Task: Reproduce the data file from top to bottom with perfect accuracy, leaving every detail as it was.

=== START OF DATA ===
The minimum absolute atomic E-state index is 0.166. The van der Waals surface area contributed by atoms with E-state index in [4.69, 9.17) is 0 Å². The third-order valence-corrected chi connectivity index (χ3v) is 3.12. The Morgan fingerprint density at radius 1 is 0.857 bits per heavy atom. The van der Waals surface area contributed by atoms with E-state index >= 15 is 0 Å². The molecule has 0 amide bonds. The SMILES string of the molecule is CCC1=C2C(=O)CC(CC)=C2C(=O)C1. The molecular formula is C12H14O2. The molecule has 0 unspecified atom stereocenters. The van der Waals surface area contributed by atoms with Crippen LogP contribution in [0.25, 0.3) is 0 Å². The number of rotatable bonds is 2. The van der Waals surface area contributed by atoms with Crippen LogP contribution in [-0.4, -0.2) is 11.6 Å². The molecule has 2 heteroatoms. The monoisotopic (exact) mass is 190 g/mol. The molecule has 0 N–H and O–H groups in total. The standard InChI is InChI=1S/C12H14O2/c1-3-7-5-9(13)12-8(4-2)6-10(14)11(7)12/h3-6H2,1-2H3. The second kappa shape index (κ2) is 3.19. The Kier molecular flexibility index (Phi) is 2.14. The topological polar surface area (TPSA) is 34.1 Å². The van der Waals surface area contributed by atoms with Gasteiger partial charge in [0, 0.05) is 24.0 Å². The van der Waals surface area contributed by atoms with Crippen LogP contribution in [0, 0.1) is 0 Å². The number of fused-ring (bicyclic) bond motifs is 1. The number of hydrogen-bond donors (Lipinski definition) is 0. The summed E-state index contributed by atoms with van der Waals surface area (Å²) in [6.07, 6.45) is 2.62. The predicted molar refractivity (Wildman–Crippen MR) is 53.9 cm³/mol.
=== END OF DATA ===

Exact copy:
The minimum absolute atomic E-state index is 0.166. The van der Waals surface area contributed by atoms with E-state index in [4.69, 9.17) is 0 Å². The third-order valence-corrected chi connectivity index (χ3v) is 3.12. The Morgan fingerprint density at radius 1 is 0.857 bits per heavy atom. The van der Waals surface area contributed by atoms with E-state index >= 15 is 0 Å². The molecule has 0 amide bonds. The SMILES string of the molecule is CCC1=C2C(=O)CC(CC)=C2C(=O)C1. The molecular formula is C12H14O2. The molecule has 0 unspecified atom stereocenters. The van der Waals surface area contributed by atoms with Crippen LogP contribution in [0.25, 0.3) is 0 Å². The number of rotatable bonds is 2. The van der Waals surface area contributed by atoms with Crippen LogP contribution in [-0.4, -0.2) is 11.6 Å². The molecule has 2 heteroatoms. The monoisotopic (exact) mass is 190 g/mol. The molecule has 0 N–H and O–H groups in total. The standard InChI is InChI=1S/C12H14O2/c1-3-7-5-9(13)12-8(4-2)6-10(14)11(7)12/h3-6H2,1-2H3. The second kappa shape index (κ2) is 3.19. The Kier molecular flexibility index (Phi) is 2.14. The topological polar surface area (TPSA) is 34.1 Å². The van der Waals surface area contributed by atoms with Gasteiger partial charge in [0, 0.05) is 24.0 Å². The van der Waals surface area contributed by atoms with Crippen LogP contribution in [0, 0.1) is 0 Å². The number of fused-ring (bicyclic) bond motifs is 1. The number of hydrogen-bond donors (Lipinski definition) is 0. The summed E-state index contributed by atoms with van der Waals surface area (Å²) in [6.07, 6.45) is 2.62. The predicted molar refractivity (Wildman–Crippen MR) is 53.9 cm³/mol.